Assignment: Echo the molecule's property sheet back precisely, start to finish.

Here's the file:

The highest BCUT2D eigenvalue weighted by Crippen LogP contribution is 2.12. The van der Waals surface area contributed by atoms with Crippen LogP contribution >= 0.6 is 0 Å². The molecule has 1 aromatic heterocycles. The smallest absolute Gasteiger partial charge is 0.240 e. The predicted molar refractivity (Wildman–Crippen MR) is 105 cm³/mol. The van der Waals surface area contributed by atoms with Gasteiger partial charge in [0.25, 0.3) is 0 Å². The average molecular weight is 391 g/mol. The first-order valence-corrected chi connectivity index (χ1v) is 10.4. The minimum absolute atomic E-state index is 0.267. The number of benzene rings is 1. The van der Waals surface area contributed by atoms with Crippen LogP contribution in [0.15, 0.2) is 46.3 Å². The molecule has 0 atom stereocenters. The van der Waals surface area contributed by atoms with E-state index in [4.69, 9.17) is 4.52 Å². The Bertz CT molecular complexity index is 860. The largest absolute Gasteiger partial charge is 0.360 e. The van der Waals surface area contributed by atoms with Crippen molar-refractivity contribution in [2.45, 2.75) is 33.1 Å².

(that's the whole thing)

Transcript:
The highest BCUT2D eigenvalue weighted by Crippen LogP contribution is 2.12. The van der Waals surface area contributed by atoms with Crippen LogP contribution >= 0.6 is 0 Å². The molecule has 1 aromatic heterocycles. The smallest absolute Gasteiger partial charge is 0.240 e. The predicted molar refractivity (Wildman–Crippen MR) is 105 cm³/mol. The van der Waals surface area contributed by atoms with Gasteiger partial charge in [0.25, 0.3) is 0 Å². The average molecular weight is 391 g/mol. The first-order valence-corrected chi connectivity index (χ1v) is 10.4. The minimum absolute atomic E-state index is 0.267. The number of benzene rings is 1. The van der Waals surface area contributed by atoms with Crippen LogP contribution in [0.15, 0.2) is 46.3 Å². The molecule has 0 atom stereocenters. The van der Waals surface area contributed by atoms with E-state index in [4.69, 9.17) is 4.52 Å². The Bertz CT molecular complexity index is 860. The largest absolute Gasteiger partial charge is 0.360 e. The van der Waals surface area contributed by atoms with Crippen molar-refractivity contribution in [2.45, 2.75) is 33.1 Å².